Mary is 35 years old and lives with quadriplegia. She lives in a residential aged care facility and wants to live with people closer to her own age.
Mary and her planner work together to understand Mary’s daily support needs. They talk about other housing options to suit Mary’s needs so she can move out of residential aged care.
A report from Mary’s therapist includes a manual handling plan that indicates two carers should assist with her transfers. It includes information about Mary’s disability support needs and the risk to her safety and safety of her carers if a second person is not available during transfers.
Mary wants to move into a home with supported independent living supports and live with two friends Jake and Sarah. Jake and Sarah are also participants who own the home and have asked Mary if she wants to rent the spare room. Jake and Sarah both use wheelchairs and they share a support worker for their daily activities. They have similar support needs to Mary but only need 1:1 support for their transfers.
Would we fund this?
Yes, we could fund supported independent living supports for Mary’s daily activities, and 2:1 ratio of supports for Mary’s transfers to:
- make sure she and her carers are safe
- support her choice to live with Jake and Sarah with supported independent living in her home
There will be times each day when Mary shares a support worker with Jake and Sarah. At other times we will fund a second worker for her transfers.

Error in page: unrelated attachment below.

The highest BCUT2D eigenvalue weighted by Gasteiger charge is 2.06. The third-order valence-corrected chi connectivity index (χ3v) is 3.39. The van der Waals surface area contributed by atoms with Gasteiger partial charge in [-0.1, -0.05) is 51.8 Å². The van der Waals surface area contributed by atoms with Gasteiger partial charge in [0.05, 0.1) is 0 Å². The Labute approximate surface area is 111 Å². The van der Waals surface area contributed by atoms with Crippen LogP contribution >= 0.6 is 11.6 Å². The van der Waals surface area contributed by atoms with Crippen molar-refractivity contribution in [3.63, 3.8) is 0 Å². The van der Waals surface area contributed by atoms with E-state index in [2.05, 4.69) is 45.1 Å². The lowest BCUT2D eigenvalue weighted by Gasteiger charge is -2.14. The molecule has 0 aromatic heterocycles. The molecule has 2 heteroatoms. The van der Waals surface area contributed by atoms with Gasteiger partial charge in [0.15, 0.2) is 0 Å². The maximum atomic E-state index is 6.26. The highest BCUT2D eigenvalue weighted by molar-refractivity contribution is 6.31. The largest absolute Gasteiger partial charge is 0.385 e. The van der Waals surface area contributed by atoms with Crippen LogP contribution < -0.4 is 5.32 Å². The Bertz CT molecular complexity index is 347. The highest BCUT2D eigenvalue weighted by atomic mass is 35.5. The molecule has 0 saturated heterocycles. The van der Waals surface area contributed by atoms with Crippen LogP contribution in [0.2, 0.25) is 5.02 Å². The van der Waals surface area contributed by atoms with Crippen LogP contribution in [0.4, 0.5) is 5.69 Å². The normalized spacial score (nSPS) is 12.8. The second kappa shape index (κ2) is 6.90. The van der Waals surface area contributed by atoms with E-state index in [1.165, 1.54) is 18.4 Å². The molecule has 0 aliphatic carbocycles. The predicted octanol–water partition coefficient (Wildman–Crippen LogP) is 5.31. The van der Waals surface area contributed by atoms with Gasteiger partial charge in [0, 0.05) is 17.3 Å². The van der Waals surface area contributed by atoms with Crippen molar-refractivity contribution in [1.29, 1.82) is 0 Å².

Why would we fund it?
To decide if a support is reasonable and necessary for Mary, we think about the information she has given us against the NDIS funding criteria.
For us to fund 2:1 support for Mary’s transfers and shared supports for Mary’s daily activities, we consider all of the information against the NDIS funding criteria. We look at whether the support:
- will help Mary pursue her goals to move to live with people closer to her own age
- will help Mary improve her social and work activities
- is something that could be given by Mary’s family or friends
- will be, or is likely to be effective and beneficial in helping Mary live with people closer to her own age and to build her capacity to participate in community activities.
- be value for money, which means the costs of the increased support, is reasonable when comparing the benefits it will give Mary versus the cost of alternative supports
- is something the NDIS is responsible for providing.
What else do we think about?
We think about Mary’s other support needs as well as the support needs of her housemates Jake and Sarah. Mary, Jake and Sarah all have high support needs.
Jake and Sarah need 1:1 support for their transfers and for bathing, eating and dressing. They currently share one support worker to help with their other daily activities.
Because Mary’s support needs are similar to Jake and Sarah’s during the day, Mary is able to share this support for her daily activities.
We also think about whether a ceiling hoist or similar assistive technology would mean that one support worker could assist with Mary’s transfers. We have evidence in the manual handling report that her transfers need two support workers, so we agree to fund this support.